hand-painted digital collage
113 x 83cm (framed dimensions)
edition of 8 + 2AP
Port Jackson Painter: “Blue and White Crow”, native name “Karrook” 1788 and 1797, 30.9 x 21.1 cm, watercolour, 145 from the Watling Collection. The drawing is annotated in ink at bottom, in varying hands and colours, “Natural size April – Native name Karrook, a rare Bird”. This bird was more recently identified as the Magpie-Lark, Grallina cyanoleuca by noted orthologous Keith Hindwood (1970).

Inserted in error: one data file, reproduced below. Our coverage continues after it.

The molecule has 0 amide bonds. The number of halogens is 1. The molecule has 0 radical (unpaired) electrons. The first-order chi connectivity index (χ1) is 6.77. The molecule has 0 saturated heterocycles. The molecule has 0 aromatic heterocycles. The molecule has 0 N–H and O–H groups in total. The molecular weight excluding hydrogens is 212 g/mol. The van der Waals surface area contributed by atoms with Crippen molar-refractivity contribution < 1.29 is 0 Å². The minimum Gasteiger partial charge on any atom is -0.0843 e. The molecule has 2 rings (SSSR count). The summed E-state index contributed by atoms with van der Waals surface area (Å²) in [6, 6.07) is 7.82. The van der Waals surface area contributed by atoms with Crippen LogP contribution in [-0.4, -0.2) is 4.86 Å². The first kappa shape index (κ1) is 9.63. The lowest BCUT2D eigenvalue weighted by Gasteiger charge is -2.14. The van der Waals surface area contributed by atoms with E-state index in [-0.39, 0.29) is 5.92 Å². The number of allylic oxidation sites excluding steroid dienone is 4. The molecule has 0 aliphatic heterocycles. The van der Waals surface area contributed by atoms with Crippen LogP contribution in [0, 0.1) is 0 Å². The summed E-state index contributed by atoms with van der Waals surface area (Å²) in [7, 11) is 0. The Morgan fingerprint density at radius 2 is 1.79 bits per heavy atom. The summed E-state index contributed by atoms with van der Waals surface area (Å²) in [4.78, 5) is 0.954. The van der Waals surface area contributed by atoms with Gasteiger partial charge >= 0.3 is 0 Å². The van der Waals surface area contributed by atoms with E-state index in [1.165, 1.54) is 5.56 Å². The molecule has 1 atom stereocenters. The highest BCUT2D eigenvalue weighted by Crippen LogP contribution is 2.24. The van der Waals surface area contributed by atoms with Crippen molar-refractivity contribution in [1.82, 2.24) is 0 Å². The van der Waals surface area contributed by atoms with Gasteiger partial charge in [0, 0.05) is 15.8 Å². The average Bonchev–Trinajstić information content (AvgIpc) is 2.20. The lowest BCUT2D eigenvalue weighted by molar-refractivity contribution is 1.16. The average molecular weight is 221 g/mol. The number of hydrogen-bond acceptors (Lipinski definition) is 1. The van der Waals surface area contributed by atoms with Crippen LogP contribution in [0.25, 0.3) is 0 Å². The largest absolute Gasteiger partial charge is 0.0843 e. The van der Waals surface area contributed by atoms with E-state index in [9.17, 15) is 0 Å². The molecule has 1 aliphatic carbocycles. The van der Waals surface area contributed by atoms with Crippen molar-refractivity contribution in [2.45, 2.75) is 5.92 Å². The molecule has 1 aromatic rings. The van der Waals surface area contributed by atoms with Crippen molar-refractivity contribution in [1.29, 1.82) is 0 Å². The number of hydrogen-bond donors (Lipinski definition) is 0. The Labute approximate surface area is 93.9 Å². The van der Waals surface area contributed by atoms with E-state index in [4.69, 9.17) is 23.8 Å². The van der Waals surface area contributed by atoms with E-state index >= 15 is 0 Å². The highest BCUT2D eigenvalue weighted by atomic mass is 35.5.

Thomas Watling (c1767-1797) convict forger, artist and collector of other people’s drawings, notes; “It is a rare bird, the third only that we have seen; the colours are much too dull” * He was wrong. The Magpie-Lark, not the “Blue and White Crow” as believed, is far from rare. There is a dark-comedy in this colonial assumption which is symptomatic of the wider colonising mindset and many of its disastrous outcomes.
Mistakes get made and Ross highlights in this work not their happening – as they do happen too frequently – but our need to acknowledge them. Ross offers this moment of Colonial myopia as a lesson.
* R Bowdler Sharpe: The History of Collections Contained in the Natural History Departments of the British Museum, Page 120, London, 1906